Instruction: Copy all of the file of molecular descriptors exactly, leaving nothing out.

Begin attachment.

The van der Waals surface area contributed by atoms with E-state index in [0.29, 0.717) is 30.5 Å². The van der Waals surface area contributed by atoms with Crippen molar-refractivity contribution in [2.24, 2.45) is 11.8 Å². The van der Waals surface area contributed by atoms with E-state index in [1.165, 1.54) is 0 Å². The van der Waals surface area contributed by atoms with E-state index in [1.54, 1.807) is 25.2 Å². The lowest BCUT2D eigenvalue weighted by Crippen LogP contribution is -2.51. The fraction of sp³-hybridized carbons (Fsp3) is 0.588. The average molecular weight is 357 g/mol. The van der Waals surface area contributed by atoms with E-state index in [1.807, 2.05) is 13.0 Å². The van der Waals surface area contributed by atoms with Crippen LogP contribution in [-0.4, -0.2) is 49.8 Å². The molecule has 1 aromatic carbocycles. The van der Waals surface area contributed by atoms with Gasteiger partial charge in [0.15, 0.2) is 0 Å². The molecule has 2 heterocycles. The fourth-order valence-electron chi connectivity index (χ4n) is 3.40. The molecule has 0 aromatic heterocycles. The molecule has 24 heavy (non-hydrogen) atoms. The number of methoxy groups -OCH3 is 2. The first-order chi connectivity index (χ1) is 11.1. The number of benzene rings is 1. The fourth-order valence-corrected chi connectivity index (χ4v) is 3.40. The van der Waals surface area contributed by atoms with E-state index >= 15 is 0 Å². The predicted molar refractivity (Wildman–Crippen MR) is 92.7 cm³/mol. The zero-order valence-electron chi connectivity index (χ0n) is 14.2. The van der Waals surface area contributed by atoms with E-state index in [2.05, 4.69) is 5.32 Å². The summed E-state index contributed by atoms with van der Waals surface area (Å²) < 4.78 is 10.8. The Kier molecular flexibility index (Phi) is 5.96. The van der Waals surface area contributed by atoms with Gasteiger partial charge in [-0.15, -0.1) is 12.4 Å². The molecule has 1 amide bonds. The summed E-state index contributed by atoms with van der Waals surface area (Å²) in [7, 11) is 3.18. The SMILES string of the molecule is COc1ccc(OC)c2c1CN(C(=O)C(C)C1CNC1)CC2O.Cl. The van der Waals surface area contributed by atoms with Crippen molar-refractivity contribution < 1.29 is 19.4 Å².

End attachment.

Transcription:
The van der Waals surface area contributed by atoms with E-state index in [0.29, 0.717) is 30.5 Å². The van der Waals surface area contributed by atoms with Crippen molar-refractivity contribution in [2.24, 2.45) is 11.8 Å². The van der Waals surface area contributed by atoms with E-state index in [1.165, 1.54) is 0 Å². The van der Waals surface area contributed by atoms with E-state index in [1.54, 1.807) is 25.2 Å². The lowest BCUT2D eigenvalue weighted by Crippen LogP contribution is -2.51. The fraction of sp³-hybridized carbons (Fsp3) is 0.588. The average molecular weight is 357 g/mol. The van der Waals surface area contributed by atoms with E-state index in [1.807, 2.05) is 13.0 Å². The van der Waals surface area contributed by atoms with Crippen LogP contribution in [-0.4, -0.2) is 49.8 Å². The molecule has 1 aromatic carbocycles. The van der Waals surface area contributed by atoms with Gasteiger partial charge in [0.15, 0.2) is 0 Å². The molecule has 2 heterocycles. The fourth-order valence-electron chi connectivity index (χ4n) is 3.40. The molecule has 0 aromatic heterocycles. The molecule has 24 heavy (non-hydrogen) atoms. The number of methoxy groups -OCH3 is 2. The first-order chi connectivity index (χ1) is 11.1. The number of benzene rings is 1. The fourth-order valence-corrected chi connectivity index (χ4v) is 3.40. The van der Waals surface area contributed by atoms with E-state index >= 15 is 0 Å². The predicted molar refractivity (Wildman–Crippen MR) is 92.7 cm³/mol. The zero-order valence-electron chi connectivity index (χ0n) is 14.2. The van der Waals surface area contributed by atoms with E-state index in [2.05, 4.69) is 5.32 Å². The summed E-state index contributed by atoms with van der Waals surface area (Å²) < 4.78 is 10.8. The Kier molecular flexibility index (Phi) is 5.96. The van der Waals surface area contributed by atoms with Gasteiger partial charge in [-0.15, -0.1) is 12.4 Å². The molecule has 1 amide bonds. The summed E-state index contributed by atoms with van der Waals surface area (Å²) in [7, 11) is 3.18. The SMILES string of the molecule is COc1ccc(OC)c2c1CN(C(=O)C(C)C1CNC1)CC2O.Cl. The van der Waals surface area contributed by atoms with Crippen molar-refractivity contribution < 1.29 is 19.4 Å².